This file was generated 2002-06-11 00:22 GMT. This movie's information hasn't changed since 2001-09-02.
Scott Ventura >> Movie Commentary >> September 2000 >> The Talented Mr. Ripley
Friends often ask me what I think of movies. Whenever I get the chance, I love to tell them my condensed opinion of The English Patient. "It's a terrific hour-and-forty-five-minute movie, but it takes more than two-and-a-half-hours to watch it." That was Anthony Minghella's breakthrough film, and I didn't expect to bother with any more. I considered seeing Talented Mr. Ripley several times while it was in theaters, but the two-plus hour runtime and my familiarity with Minghella scared me away. Sometimes, it's good to be wrong.
With Ripley, Minghella suckered me in instantly by pushing a few of my buttons: jazz, Italy, and recognizable Bach. And then there's the photography. For a good forty-five minutes, there wasn't a frame of film that couldn't stand on its own as a still photo. The combinations of composition, settings, and actors were all inspired. Seeing Gwyneth Paltrow in a bikini with some frequency didn't hurt.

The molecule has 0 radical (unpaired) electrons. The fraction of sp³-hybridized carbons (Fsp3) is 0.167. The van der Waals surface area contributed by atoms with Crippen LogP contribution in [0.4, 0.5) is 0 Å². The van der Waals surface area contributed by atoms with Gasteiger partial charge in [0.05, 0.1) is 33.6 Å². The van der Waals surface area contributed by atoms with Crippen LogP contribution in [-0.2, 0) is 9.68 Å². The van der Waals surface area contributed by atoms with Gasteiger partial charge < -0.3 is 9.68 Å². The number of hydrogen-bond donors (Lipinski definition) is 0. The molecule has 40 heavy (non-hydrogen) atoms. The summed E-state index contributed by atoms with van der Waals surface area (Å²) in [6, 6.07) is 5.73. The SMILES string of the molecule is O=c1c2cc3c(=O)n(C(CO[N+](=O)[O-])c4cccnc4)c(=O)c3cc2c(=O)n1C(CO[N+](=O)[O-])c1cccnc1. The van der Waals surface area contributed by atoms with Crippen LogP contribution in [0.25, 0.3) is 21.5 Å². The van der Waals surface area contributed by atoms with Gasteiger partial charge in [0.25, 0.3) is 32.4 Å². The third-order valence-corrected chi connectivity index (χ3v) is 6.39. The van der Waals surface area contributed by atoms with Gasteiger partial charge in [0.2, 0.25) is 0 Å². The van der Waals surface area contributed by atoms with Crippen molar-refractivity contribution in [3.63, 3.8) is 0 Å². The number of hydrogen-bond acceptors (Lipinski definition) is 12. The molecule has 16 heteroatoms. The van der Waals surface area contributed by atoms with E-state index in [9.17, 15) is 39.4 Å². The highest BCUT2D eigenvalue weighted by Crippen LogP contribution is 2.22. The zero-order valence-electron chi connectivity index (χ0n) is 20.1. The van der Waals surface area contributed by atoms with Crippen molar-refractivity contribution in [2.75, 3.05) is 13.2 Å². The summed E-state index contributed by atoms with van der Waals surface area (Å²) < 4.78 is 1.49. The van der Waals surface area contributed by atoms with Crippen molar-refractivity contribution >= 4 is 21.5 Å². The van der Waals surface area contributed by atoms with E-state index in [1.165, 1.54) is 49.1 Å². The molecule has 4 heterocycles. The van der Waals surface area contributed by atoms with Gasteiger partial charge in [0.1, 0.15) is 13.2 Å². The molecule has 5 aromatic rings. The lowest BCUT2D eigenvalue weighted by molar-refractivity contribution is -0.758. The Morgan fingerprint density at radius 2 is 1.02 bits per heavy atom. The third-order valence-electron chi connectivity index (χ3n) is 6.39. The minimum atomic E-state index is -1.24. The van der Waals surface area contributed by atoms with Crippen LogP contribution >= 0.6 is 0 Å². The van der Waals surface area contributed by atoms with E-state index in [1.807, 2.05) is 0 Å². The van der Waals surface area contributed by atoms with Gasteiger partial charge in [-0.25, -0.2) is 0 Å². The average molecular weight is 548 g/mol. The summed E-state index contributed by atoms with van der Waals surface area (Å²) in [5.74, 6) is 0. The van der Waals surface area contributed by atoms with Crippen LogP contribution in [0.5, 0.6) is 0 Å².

I was more surprised that the suspense aspect of the movie worked on me. The story of Ripley's many-layered deception has many opportunities to expose his lies, and is clever in the way things always seem to work out. Of course, Ripley is hardly a balanced individual, so "working out" is strictly relative. Matt Damon is hardly one of my favorite actors, but I have to admit that he plays this part disturbingly well. The audience is in on the sham, but we can see that most of the characters can be oblivious to it.
It's always amazing to me to see Philip Seymour Hoffman reinvent himself. He's been terrific in Boogie Nights and one of my all-time favorites, The Big Lebowski. In all three, he has a new voice and an entirely new set of physical mannerisms. Jude Law is at least as good as he was in Gattaca, another movie with someone else appropriating his name. Philip Baker Hall turns in a nice, late performance as the hard-boiled detective, a role he could probably do in his sleep.